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Mulan Gallery
36 Armenian Street
#01-07 Singapore 179934   map * 
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All The World's A Stage
by Mulan Gallery
Location: Mulan Gallery
Artist(s): LIU Yan
Date: 14 Jan - 18 Feb 2012

Liu Yan’s new series of works centres on the intrinsic theatricality of life. Using symbols and iconography from Peking opera and drawing from life and memory, this series of works explores both the dichotomy and overlap between ideals and reality and the duality of dreaming – the artist’s hopes and ideals, as well as the subconscious world of dreams. The paintings carry the full weight of Liu’s emotions: her loves and sorrows, anxieties about modernity’s spiritual crisis, and memories and longing for the natural simplicity of childhood.

As someone born in 1960s old Beijing who was sent to the country to be a worker during the turbulent years of the Cultural Revolution, Liu Yan grew up during a time of immense transformation in her country, witnessing its transition from the Cultural Revolution, to its subsequent economic reforms and growing dominance of capitalism and foreign influences. Maturing amidst the frenzy of burgeoning social and technological advancement, industrialisation, urbanisation and commercialisation, Liu’s works often express the double‚Äźedged sword of China’s new openness to international influences and increasing economic and personal freedoms.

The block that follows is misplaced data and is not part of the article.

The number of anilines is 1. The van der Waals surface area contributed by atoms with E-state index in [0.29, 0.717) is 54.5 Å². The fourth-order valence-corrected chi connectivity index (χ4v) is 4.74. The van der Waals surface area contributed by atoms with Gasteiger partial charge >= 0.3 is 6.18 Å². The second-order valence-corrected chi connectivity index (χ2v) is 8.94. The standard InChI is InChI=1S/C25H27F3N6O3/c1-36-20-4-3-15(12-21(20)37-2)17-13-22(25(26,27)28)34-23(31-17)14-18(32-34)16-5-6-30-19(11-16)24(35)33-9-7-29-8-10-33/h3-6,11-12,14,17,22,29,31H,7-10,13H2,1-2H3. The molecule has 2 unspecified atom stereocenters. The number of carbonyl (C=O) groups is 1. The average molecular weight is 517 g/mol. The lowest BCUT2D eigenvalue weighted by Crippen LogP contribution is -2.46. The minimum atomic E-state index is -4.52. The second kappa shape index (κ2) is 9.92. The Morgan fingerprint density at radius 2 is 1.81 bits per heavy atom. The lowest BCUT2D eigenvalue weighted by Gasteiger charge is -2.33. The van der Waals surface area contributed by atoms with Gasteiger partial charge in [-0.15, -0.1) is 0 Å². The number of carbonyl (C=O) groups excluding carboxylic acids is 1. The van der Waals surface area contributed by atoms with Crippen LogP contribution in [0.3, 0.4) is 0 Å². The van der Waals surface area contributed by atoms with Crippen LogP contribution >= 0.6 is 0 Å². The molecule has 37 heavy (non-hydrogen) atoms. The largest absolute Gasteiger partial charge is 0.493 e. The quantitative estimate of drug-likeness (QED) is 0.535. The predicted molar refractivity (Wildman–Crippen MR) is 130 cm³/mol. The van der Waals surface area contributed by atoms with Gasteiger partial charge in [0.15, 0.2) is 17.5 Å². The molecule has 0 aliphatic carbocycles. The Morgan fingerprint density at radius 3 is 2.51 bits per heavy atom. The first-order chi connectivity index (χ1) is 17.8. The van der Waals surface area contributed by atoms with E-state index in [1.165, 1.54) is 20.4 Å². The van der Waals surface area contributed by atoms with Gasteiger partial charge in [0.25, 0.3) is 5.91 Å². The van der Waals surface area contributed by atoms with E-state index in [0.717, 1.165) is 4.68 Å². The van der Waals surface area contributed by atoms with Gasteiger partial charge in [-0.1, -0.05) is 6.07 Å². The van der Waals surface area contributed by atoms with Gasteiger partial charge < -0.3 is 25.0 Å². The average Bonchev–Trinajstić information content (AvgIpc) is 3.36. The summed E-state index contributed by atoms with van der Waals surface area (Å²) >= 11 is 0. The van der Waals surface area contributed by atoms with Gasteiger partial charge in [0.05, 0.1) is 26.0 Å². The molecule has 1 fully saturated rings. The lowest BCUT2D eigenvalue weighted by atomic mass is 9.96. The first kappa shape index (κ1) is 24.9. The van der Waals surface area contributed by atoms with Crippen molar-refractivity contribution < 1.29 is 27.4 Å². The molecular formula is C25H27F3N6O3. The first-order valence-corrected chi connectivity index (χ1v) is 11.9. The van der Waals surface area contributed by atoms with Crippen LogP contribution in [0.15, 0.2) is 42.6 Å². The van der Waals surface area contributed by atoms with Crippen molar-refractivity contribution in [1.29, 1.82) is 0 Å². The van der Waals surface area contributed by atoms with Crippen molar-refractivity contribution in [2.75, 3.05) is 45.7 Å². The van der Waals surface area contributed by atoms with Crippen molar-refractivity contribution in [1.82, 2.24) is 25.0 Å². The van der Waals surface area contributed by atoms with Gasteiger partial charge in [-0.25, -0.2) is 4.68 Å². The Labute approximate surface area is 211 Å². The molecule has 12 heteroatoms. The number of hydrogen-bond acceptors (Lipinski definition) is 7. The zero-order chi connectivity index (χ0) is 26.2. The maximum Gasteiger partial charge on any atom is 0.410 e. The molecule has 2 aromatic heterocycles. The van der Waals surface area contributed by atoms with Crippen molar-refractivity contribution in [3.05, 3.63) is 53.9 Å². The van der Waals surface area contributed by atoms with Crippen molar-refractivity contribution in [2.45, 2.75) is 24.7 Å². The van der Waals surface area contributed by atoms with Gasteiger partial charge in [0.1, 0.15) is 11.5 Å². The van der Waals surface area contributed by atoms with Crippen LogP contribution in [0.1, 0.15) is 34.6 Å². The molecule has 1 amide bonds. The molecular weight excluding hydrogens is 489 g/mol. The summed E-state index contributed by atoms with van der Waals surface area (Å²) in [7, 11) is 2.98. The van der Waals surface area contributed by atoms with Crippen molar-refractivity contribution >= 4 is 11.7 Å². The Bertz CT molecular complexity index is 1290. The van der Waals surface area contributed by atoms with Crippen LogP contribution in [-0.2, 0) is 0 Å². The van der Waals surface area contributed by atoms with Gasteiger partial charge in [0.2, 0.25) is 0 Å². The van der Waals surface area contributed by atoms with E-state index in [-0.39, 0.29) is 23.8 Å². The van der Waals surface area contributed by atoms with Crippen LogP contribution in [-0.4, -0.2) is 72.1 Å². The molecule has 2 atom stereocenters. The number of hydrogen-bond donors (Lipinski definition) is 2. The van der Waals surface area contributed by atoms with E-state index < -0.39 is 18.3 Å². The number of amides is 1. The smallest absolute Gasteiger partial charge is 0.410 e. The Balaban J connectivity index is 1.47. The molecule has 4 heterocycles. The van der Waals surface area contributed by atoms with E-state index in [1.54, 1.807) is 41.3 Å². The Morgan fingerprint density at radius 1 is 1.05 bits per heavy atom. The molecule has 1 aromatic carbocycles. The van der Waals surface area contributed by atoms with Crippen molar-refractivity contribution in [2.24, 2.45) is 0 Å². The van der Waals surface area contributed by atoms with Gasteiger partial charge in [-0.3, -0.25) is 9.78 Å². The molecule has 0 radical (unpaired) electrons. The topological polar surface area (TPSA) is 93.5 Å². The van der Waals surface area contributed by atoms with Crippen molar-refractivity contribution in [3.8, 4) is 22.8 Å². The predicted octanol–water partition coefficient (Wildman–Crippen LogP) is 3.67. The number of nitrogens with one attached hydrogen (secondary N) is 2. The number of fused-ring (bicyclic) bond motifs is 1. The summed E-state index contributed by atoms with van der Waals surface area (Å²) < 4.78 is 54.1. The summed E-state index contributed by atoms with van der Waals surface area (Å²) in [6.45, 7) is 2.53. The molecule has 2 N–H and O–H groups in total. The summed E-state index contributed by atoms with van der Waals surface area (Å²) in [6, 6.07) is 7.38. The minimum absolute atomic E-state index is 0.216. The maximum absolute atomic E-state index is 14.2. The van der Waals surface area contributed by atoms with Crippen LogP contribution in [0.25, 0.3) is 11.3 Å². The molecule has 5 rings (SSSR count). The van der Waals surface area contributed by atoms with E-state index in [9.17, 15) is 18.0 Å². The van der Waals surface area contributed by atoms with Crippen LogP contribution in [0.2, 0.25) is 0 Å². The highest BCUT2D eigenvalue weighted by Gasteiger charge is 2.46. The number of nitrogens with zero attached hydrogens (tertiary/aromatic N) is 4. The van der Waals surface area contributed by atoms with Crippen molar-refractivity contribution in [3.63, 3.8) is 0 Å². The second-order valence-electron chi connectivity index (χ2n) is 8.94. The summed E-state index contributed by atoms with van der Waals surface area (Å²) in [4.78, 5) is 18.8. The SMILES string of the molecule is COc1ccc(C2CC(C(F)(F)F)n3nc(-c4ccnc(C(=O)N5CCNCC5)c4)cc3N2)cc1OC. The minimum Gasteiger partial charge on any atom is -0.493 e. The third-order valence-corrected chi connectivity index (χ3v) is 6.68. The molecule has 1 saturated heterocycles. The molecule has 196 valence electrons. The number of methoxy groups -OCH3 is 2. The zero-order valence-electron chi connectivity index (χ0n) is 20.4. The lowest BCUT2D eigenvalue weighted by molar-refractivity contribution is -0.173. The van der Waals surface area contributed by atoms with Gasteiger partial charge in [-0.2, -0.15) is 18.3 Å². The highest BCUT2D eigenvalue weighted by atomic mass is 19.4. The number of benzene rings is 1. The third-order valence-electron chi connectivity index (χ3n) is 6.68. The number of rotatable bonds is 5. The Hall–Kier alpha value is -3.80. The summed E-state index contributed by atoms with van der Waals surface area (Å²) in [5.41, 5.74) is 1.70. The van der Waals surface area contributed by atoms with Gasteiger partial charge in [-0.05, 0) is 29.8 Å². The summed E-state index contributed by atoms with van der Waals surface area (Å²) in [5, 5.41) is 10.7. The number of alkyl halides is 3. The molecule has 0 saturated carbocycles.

Melding and reconciling her love for traditional forms such as Peking opera and calligraphy with her love of modern Beijing rock from the hutongs and contemporary culture, Liu’s work demonstrates the tensions and ambivalence felt by a child of ’60s Beijing who grew up during and after the height of the Cultural Revolution. Her work combines modern Western culture with imagery and icons from traditional Chinese culture, and often addresses contemporary social issues and topics, such as the erosion of traditional culture as a result of rapid urbanisation and development. Both celebratory of the freedoms and liberties of modern life in China and mournful of the loss of traditional values and the simplicity of a past era, her works offer a commentary on the jarring discordance of the decadent materialism of modern urban life and its drastic departure from traditional values. Combining traditional subject matter, materials and techniques of traditional realist Chinese painting with Western representational modes and painting and contemporary images, Liu’s works conflate and contrast past and present, tradition and modernity, East and West, and creates with these layered cultural references and jarring juxtapositions an unrestrained reflection of China’s wrought cultural and sociopolitical history and a nuanced reflection of what modern life means for the Chinese urbanite.

“An outstanding artwork should be touched by the artist’s soul and emotions and issue from a personal angle. If you fall in love with the work, it will be ultimately be accepted by the viewer and society as well.”
– Liu Yan, May 1998

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